Is the CFPB Tide Turning?
Will recent changes in the political climate and court decisions trim the CFPB’s sails?
One thing many in the auto industry were hoping for was a change in the political landscape. Most dealers we have talked to were very confident bill HR 5403, Reforming CFPB Indirect Auto Financing Guidance Act, would pass as it had bi-partisan support.
This bill’s intention was to nullify certain guidance of the Consumer Financial Protection Bureau (CFPB) and to provide requirements for guidance issued by the Bureau regarding indirect auto lending.
With the November elections over, and Republicans soon to be in control of both Houses, that sentiment has not changed. Although the bill sits in committee, and GovTrack.us gives the bill a 6% chance of enactment, dealers are encouraged by the recent American Financial Services Association study on auto lending that blasts CFPB methodology.
If you are counting on a Republican-led Congress to cure all the things you deem wrong with the current compliance environment, you probably should not hold your breath. During its short history, the CFPB has not shown much deference to Congress.
The president who has veto power created the CFPB, likes the CFPB, and has publically stated that dealers include expensive add-ons that catch consumers by surprise. He has previously indicated he would veto legislation to replace the current command structure of the CFPB.
However, in November a District of Columbia district court struck down the Housing and Urban Development (HUD) disparate impact rule, which is related to the CFPA issue. The judge ruled, “This is yet another example of an administrative agency trying desperately to write into law that which congress never intended to sanction…”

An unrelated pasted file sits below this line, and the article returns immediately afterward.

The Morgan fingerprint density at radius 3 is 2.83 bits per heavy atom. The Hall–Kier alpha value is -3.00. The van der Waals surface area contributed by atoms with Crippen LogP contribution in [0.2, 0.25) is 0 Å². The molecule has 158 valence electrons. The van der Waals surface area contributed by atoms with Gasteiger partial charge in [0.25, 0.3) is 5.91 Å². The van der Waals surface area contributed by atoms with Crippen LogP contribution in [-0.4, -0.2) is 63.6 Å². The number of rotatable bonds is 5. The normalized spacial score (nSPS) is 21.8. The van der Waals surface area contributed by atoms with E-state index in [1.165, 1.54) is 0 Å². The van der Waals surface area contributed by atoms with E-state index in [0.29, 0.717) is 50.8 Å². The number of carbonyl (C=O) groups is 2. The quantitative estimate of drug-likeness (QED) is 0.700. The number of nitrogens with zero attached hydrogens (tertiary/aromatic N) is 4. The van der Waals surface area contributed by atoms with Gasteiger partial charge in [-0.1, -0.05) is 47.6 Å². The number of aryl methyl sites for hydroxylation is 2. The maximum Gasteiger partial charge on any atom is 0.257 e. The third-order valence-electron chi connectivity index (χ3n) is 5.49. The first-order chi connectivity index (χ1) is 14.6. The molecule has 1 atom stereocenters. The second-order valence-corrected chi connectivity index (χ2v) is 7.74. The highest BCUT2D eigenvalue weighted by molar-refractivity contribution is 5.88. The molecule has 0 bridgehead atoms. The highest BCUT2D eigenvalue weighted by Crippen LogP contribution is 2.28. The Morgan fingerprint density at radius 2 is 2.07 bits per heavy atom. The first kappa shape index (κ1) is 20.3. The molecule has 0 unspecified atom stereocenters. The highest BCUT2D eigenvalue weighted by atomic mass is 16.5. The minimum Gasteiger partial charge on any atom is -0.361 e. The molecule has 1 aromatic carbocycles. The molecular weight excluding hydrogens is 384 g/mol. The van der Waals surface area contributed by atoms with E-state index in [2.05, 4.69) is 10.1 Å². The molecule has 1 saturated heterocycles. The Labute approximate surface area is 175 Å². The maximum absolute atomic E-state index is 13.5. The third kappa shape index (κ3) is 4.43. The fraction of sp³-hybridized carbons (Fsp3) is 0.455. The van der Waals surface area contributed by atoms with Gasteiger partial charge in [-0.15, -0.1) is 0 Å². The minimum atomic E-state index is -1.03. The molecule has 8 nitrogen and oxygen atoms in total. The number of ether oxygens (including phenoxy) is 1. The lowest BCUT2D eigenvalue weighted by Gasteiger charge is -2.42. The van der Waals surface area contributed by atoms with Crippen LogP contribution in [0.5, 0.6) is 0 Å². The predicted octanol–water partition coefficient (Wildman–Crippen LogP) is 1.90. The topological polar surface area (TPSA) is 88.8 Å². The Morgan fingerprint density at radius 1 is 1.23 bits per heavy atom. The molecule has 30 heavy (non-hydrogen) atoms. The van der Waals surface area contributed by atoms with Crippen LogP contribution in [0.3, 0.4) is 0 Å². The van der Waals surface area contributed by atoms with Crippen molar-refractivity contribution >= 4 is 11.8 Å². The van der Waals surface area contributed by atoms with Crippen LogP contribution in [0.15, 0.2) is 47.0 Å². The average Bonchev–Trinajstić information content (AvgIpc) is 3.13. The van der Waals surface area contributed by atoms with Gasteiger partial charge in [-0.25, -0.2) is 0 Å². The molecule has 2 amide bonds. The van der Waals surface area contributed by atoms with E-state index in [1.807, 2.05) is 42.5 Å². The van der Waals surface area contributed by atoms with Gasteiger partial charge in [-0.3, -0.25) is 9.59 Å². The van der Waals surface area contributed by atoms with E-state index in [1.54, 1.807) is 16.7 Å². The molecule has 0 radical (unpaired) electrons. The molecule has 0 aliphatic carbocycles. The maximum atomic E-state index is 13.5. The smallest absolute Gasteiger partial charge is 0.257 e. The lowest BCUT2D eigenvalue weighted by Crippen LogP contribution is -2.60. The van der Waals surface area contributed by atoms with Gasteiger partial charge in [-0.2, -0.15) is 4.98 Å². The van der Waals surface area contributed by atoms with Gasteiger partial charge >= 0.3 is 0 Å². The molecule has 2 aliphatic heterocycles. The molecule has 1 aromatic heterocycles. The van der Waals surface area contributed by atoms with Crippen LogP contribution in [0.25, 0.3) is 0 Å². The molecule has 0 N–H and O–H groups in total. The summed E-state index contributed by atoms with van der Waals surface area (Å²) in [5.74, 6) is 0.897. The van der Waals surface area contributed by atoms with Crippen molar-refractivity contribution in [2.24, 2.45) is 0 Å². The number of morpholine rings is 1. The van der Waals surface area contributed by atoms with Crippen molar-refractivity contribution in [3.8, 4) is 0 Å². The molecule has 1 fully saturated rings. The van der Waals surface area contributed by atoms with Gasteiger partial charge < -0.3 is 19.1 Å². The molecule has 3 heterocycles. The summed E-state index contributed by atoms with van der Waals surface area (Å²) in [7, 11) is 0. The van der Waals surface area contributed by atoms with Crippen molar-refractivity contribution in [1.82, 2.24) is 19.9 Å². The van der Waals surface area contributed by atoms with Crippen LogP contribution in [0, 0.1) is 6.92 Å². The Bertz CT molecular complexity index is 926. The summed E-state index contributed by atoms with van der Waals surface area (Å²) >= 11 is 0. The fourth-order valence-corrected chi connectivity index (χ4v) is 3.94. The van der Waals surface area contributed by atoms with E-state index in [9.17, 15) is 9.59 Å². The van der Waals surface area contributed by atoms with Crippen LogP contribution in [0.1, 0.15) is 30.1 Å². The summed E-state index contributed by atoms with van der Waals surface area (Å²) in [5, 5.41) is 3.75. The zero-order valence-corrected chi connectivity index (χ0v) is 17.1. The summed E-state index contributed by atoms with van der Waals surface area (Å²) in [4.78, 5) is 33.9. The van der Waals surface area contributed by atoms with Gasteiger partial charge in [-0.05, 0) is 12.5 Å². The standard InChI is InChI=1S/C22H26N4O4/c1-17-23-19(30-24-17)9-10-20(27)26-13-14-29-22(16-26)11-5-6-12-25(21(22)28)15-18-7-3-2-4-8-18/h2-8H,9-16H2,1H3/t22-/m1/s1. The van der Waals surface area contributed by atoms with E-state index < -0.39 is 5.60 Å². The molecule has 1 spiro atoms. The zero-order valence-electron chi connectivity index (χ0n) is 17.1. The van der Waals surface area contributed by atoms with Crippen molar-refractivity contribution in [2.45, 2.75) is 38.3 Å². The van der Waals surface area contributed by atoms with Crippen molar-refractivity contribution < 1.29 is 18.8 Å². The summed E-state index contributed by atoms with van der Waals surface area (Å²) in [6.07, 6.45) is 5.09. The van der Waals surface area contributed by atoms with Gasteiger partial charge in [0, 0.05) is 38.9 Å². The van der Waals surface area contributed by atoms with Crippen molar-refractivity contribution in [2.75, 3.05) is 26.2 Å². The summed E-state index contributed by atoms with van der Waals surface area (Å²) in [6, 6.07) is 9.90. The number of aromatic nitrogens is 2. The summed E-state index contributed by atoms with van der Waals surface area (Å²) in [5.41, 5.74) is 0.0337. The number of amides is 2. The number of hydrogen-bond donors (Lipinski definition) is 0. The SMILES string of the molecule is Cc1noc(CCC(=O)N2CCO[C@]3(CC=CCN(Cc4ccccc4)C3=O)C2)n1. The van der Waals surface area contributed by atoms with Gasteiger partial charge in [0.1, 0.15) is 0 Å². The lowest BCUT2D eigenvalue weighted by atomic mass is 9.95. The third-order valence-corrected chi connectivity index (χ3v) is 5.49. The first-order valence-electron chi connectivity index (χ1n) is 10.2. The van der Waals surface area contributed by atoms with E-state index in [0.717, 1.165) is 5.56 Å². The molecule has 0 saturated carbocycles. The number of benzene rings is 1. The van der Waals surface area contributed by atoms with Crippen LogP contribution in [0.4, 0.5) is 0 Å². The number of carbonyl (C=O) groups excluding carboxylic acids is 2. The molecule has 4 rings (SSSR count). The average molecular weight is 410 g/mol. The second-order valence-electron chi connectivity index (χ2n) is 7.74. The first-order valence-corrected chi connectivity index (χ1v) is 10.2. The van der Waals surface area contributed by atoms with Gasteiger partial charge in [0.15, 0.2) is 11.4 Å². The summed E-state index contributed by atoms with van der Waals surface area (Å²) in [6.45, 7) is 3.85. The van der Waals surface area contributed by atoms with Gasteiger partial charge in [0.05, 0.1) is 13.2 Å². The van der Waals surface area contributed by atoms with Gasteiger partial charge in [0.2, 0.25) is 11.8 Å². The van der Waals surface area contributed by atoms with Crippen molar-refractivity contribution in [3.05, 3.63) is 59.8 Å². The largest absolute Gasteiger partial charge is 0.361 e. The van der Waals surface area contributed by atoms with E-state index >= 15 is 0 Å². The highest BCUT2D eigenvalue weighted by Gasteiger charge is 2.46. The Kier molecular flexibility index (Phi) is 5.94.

The Supreme Court is scheduled to hear a FHA disparate impact case next term and weigh in on the use of disparate impact when not specifically provided for in statute.
So is the tide turning? Perhaps. Until Congress and/or the Supreme Court act, CFPB actions will continue to affect auto dealer practices significantly. Do not expect the Bureau to slow down its supervisory and enforcement efforts for Congress and the Supreme Court.
The CFPB clarified to auto finance sources that any continuation of markup as a compensation model for dealer-generated financing would require a significant compliance management system that includes dealer education and training, and a strong fair-lending compliance management system.
We advise dealers to continue to establish controls and procedures to respond to inquiries and accusations of disparate impact.
David R. Missimer is General Counsel for Automotive Compliance Consultants Inc. He spent 28 years in private practice as a seasoned litigator and trial lawyer. He joined Automotive Compliance Consultants in 2003. He is a member of American Financial Services Association and National Automotive Finance Association as General Counsel of Automotive Compliance Consultants Inc. For information, contact Missimer at email@example.com or visit www.compliantnow.com.